Note, first of all, the old-school-lefty sweeping style of lumping all people of color with “leftish white women.” Women of color can’t have their own category–because they’re too complex and unruly with all their different identity-politic distinctions (y’know: Latina, African-American, Asian, Asian American, South Asian, African, Indigenous, Mestiza, etc.), and so at least “people of color” can address them all in one big sweep. Also, the unwieldiness of mentioning them distinctly will cut into the too-important and limited space of the Nation’s columns.

I can hear the talkback now: Q: What is it with those identity politics anyway? Can “they” just put them aside for the purposes of political solidarity? A: NO. No, “we” can’t. To be fair, that question was not articulated by Pollitt, but by plenty of other libs/progs NEVER in print but often in semi-private and casual conversations. That publicly unspoken question speaks to one of the problems with Pollitt’s post. She may not be speaking for “people of color,” but she’s certainly using “their” collective silence to make a point about the sycophancy of white male pundits in relation to other strange white men.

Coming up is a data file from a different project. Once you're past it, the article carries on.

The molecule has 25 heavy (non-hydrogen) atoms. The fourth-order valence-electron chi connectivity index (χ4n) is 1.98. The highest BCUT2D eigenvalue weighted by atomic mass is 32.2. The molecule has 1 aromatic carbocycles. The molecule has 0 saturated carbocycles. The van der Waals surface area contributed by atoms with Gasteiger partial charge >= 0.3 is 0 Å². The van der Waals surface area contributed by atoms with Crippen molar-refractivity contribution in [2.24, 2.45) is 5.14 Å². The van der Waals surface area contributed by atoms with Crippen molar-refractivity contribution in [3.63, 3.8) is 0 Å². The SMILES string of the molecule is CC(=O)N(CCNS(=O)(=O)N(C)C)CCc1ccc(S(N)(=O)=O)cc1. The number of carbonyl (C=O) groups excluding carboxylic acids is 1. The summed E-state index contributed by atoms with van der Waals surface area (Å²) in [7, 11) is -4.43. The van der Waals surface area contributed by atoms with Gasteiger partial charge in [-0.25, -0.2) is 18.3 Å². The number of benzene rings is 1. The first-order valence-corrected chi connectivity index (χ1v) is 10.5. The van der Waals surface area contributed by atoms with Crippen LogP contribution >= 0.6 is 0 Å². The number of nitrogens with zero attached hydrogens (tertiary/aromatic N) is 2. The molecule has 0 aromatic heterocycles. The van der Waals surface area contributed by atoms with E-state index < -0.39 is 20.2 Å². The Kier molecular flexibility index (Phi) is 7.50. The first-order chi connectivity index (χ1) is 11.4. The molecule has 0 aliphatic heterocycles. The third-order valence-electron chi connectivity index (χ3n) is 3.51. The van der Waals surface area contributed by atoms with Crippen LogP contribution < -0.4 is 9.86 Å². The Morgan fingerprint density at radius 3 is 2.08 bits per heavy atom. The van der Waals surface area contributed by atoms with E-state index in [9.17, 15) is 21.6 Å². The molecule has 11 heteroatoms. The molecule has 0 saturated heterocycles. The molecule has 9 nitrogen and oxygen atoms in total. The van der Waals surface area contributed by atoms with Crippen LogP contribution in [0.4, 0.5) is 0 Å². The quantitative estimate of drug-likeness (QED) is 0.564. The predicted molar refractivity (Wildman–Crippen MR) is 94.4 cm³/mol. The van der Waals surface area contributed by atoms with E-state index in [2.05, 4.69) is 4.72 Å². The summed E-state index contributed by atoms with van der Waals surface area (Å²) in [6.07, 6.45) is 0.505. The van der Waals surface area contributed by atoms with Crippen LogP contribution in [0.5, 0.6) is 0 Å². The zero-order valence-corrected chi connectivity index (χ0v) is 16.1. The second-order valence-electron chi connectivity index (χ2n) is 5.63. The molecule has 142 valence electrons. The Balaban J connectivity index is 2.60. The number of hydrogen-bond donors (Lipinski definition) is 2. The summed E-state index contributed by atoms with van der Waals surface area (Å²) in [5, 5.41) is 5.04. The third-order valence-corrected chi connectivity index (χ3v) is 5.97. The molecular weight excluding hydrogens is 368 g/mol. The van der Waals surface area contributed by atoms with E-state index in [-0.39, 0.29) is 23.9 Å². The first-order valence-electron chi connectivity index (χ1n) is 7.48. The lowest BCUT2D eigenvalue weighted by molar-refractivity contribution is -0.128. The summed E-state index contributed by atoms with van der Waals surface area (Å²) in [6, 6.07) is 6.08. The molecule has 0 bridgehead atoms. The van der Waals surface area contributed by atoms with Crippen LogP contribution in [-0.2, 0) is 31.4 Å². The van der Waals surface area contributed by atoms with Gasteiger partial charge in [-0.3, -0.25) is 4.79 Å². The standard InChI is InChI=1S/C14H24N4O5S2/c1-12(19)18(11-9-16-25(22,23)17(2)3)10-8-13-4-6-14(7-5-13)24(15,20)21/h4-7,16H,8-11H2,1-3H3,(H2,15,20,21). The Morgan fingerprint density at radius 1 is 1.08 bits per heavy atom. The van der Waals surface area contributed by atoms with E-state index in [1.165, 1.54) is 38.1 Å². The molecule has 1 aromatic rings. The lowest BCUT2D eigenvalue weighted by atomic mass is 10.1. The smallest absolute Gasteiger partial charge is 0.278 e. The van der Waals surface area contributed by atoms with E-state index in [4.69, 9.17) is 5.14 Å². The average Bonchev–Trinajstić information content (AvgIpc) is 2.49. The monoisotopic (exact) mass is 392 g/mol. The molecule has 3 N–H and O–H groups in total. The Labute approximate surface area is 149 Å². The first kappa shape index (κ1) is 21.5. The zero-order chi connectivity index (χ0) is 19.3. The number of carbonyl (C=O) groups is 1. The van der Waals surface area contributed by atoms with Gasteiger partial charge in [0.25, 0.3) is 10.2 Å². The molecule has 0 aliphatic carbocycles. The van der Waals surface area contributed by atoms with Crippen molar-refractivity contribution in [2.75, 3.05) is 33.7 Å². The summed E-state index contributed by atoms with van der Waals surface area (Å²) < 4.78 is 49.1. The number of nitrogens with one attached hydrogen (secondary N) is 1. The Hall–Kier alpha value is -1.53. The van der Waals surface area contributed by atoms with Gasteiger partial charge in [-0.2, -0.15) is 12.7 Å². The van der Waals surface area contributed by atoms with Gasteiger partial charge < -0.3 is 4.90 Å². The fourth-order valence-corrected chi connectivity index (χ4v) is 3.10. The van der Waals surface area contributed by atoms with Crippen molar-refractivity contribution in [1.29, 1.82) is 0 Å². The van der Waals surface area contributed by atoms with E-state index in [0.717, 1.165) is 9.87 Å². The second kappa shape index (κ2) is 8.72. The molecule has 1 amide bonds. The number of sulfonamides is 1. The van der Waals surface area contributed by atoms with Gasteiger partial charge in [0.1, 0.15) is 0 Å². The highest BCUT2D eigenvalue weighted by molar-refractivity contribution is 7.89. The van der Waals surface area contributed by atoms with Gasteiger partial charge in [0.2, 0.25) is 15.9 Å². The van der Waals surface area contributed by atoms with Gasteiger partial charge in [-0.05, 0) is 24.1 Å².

I wonder why Pollitt needed to point out “people of color” have not supported Ron Paul publicly. Does “their” absence on the Ron Paul platform somehow reaffirm her point about the (white?)“mancrush” for Ron Paul? It may appear to do so, but it’s a strawmancrush. People of color may not have spoken out because they have not reason to support Paul, true. Or they may not articulate support for his anti-war positions because they don’t want to be associated with Paul, given his questionable past positions on race. Or they may fear, as Glenn Greenwald points out repeatedly, that speaking in support of a stance will be CONFLATED with support for the politician. Still, a number of commentators, black and white, have pointed to the troubling policy decisions made or continued under the Obama Administration (and that are only being raised by one political candidate–a libertarian Republican–during this election season). Cornel West has been raising questions about Obama’s policies, as have Paul Krugman and Greenwald. Glenn Loury has recently raised some urgent questions about Ron Paul’s economic proposals to return to the gold standard and eliminating the Fed–EVEN as he points to the fact that Paul is our only anti-war candidate. As Corey Robin points out, a very sad fact for us on the left, because politicians on the left are not raising them.